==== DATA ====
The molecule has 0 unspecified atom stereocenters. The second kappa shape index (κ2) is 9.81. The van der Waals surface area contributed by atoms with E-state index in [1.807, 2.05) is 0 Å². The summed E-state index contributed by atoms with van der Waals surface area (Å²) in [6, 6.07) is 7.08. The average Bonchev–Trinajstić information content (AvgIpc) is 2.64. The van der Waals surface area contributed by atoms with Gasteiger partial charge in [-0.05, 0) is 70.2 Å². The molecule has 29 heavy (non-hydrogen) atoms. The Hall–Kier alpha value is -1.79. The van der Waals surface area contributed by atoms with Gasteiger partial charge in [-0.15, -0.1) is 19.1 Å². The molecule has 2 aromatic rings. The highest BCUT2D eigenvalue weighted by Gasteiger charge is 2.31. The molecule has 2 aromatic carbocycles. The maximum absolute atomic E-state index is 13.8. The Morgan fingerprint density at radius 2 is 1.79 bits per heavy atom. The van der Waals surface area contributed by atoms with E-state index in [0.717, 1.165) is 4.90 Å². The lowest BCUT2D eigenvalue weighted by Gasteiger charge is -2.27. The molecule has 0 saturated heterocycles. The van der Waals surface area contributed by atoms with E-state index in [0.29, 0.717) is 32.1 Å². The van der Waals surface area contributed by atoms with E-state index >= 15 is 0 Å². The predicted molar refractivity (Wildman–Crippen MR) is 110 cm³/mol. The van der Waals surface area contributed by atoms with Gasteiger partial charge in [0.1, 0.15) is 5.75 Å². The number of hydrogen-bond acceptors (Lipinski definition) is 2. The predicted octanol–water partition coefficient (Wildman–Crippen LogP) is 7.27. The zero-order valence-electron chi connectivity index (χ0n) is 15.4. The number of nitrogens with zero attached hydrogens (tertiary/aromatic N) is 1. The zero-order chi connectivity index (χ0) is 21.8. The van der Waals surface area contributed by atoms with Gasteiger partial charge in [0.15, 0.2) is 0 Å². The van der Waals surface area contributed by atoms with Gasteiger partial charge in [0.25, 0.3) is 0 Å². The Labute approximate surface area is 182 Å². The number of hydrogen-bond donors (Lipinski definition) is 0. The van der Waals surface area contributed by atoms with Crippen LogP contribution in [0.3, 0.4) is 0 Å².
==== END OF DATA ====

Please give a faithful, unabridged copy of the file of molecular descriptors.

The molecule has 0 unspecified atom stereocenters. The second kappa shape index (κ2) is 9.81. The van der Waals surface area contributed by atoms with E-state index in [1.807, 2.05) is 0 Å². The summed E-state index contributed by atoms with van der Waals surface area (Å²) in [6, 6.07) is 7.08. The average Bonchev–Trinajstić information content (AvgIpc) is 2.64. The van der Waals surface area contributed by atoms with Gasteiger partial charge in [-0.05, 0) is 70.2 Å². The molecule has 29 heavy (non-hydrogen) atoms. The Hall–Kier alpha value is -1.79. The van der Waals surface area contributed by atoms with Gasteiger partial charge in [-0.15, -0.1) is 19.1 Å². The molecule has 2 aromatic rings. The highest BCUT2D eigenvalue weighted by Gasteiger charge is 2.31. The molecule has 2 aromatic carbocycles. The maximum absolute atomic E-state index is 13.8. The Morgan fingerprint density at radius 2 is 1.79 bits per heavy atom. The van der Waals surface area contributed by atoms with E-state index in [0.717, 1.165) is 4.90 Å². The lowest BCUT2D eigenvalue weighted by Gasteiger charge is -2.27. The molecule has 0 saturated heterocycles. The van der Waals surface area contributed by atoms with E-state index in [0.29, 0.717) is 32.1 Å². The van der Waals surface area contributed by atoms with E-state index >= 15 is 0 Å². The predicted molar refractivity (Wildman–Crippen MR) is 110 cm³/mol. The van der Waals surface area contributed by atoms with Gasteiger partial charge in [0.1, 0.15) is 5.75 Å². The number of hydrogen-bond acceptors (Lipinski definition) is 2. The predicted octanol–water partition coefficient (Wildman–Crippen LogP) is 7.27. The zero-order valence-electron chi connectivity index (χ0n) is 15.4. The number of nitrogens with zero attached hydrogens (tertiary/aromatic N) is 1. The zero-order chi connectivity index (χ0) is 21.8. The van der Waals surface area contributed by atoms with Gasteiger partial charge in [0.15, 0.2) is 0 Å². The van der Waals surface area contributed by atoms with Gasteiger partial charge in [0.25, 0.3) is 0 Å². The Labute approximate surface area is 182 Å². The number of hydrogen-bond donors (Lipinski definition) is 0. The van der Waals surface area contributed by atoms with Crippen LogP contribution in [0.3, 0.4) is 0 Å².